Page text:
and `rangesearch`

). For more information,
see Classification Using Nearest Neighbors.

Spectral clustering is a graph-based algorithm for finding
*k* arbitrarily shaped clusters in data. The technique
involves representing the data in a low dimension. In the low dimension,
clusters in the data are more widely separated, enabling you to use algorithms
such as *k*-means or *k*-medoids clustering.
This low dimension is based on eigenvectors of a Laplacian matrix. A Laplacian
matrix is one way of representing a similarity graph that models the local
neighborhood relationships between data points as an undirected graph.

Use `spectralcluster`

to perform spectral clustering on an input data
matrix or on a similarity matrix of a similarity graph. `spectralcluster`

requires that you specify the number of
clusters. However, the algorithm for spectral clustering also provides a way to
estimate the number of clusters in your data. For more information, see Partition Data Using Spectral Clustering.

This table compares the features of available clustering methods in Statistics and Machine Learning Toolbox.

Method | Basis of Algorithm | Input to Algorithm | Requires Specified Number of Clusters | Cluster Shapes Identified | Useful for Outlier Detection |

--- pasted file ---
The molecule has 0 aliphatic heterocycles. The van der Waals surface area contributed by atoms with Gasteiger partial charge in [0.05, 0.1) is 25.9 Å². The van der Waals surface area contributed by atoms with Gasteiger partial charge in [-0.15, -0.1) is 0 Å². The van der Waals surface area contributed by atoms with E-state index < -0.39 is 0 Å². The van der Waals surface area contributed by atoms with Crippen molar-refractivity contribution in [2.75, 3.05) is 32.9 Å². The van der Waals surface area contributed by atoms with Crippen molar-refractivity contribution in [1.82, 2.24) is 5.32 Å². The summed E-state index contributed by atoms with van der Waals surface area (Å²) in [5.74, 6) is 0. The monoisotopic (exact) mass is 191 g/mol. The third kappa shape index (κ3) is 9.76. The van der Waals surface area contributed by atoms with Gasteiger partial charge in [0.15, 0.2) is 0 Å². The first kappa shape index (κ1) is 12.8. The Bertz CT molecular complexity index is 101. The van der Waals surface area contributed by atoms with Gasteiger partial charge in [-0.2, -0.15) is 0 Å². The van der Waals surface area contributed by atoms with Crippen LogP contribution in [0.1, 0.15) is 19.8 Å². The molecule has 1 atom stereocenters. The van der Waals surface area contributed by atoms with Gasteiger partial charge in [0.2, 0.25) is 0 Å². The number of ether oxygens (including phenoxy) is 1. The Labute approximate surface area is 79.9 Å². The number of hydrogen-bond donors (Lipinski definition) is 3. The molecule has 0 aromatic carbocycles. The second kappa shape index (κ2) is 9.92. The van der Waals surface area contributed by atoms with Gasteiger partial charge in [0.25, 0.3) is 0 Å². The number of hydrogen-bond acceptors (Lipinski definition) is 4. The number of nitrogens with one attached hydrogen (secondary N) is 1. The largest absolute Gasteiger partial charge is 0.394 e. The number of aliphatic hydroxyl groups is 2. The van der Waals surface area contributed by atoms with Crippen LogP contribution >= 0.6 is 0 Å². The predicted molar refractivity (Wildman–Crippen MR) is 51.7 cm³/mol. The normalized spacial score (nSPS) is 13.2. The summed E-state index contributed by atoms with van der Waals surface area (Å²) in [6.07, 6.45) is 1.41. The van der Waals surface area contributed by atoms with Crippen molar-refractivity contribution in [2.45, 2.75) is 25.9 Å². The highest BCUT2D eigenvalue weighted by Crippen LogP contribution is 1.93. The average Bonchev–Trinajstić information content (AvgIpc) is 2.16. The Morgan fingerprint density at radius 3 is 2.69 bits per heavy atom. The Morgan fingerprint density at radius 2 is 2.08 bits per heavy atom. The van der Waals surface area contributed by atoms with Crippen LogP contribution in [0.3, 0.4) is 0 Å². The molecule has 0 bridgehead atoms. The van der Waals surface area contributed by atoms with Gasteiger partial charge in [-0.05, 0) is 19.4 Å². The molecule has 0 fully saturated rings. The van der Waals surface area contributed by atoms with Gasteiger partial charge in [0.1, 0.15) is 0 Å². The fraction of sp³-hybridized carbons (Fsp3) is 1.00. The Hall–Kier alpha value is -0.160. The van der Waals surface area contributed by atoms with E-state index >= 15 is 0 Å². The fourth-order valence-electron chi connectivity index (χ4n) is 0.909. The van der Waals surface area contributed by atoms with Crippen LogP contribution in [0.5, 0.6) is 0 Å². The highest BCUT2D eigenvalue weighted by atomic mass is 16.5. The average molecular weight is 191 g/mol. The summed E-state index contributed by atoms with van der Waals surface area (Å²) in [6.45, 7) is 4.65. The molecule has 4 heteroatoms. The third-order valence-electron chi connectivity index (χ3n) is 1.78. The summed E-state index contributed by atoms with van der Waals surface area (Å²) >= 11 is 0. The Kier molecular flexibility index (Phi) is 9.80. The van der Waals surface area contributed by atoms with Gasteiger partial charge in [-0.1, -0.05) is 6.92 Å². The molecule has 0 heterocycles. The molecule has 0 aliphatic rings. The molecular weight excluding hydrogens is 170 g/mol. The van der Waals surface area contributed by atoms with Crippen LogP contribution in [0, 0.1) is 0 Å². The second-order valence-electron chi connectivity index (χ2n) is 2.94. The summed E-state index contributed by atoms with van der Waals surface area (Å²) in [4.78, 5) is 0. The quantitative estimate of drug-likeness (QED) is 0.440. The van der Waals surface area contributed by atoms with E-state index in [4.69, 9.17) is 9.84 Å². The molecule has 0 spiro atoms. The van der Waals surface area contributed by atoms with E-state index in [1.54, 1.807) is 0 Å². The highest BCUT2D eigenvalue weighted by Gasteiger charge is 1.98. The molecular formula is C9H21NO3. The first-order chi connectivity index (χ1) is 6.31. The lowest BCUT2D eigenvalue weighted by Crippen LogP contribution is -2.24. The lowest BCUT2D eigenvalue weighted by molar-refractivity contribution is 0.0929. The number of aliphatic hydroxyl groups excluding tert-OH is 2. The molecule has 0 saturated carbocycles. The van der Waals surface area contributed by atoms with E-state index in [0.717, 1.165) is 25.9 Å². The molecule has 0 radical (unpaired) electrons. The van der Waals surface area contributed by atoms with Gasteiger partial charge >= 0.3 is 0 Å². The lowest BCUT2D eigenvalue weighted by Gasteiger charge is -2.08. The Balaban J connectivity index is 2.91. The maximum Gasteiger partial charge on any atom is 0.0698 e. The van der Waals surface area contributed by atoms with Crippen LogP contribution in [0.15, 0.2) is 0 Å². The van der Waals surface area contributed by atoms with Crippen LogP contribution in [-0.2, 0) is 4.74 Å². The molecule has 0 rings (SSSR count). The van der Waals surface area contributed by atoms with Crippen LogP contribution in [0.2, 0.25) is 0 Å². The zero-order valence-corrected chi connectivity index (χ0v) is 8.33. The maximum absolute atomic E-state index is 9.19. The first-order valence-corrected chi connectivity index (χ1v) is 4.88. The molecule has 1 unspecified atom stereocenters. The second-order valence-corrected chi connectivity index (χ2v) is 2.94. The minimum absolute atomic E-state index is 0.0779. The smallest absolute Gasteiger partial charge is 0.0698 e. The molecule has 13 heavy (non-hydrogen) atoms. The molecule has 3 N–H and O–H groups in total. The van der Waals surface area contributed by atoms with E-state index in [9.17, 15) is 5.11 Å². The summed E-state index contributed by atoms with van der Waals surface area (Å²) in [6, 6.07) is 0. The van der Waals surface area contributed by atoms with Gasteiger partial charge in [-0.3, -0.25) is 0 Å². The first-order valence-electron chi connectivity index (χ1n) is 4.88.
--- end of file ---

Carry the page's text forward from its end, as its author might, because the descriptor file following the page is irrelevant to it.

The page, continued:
---|---|---|---|---|---|

Hierarchical Clustering | Distance between objects | Pairwise distances between observations | No | Arbitrarily shaped clusters, depending on the specified
`'Linkage'` algorithm | No |

k-Means Clustering and k-Medoids Clustering | Distance between objects and centroids | Actual observations | Yes | Spheroidal clusters with equal diagonal covariance | No |

Density-Based Spatial Clustering of Algorithms with Noise (DBSCAN) | Density of regions in the data | Actual observations or pairwise distances between observations | No | Arbitrarily shaped clusters | Yes |

Gaussian Mixture Models | Mixture of Gaussian distributions | Actual observations | Yes | Spheroidal clusters with different covariance structures | Yes |

Nearest Neighbors | Distance between objects | Actual observations | No | Arbitrarily shaped clusters | Yes, depending on the specified number of neighbors |

Spectral Clustering (Partition Data Using Spectral Clustering) | Graph representing connections between data points | Actual observations or similarity matrix | Yes, but the algorithm also provides a way to estimate the number of clusters | Arbitrarily shaped clusters | No |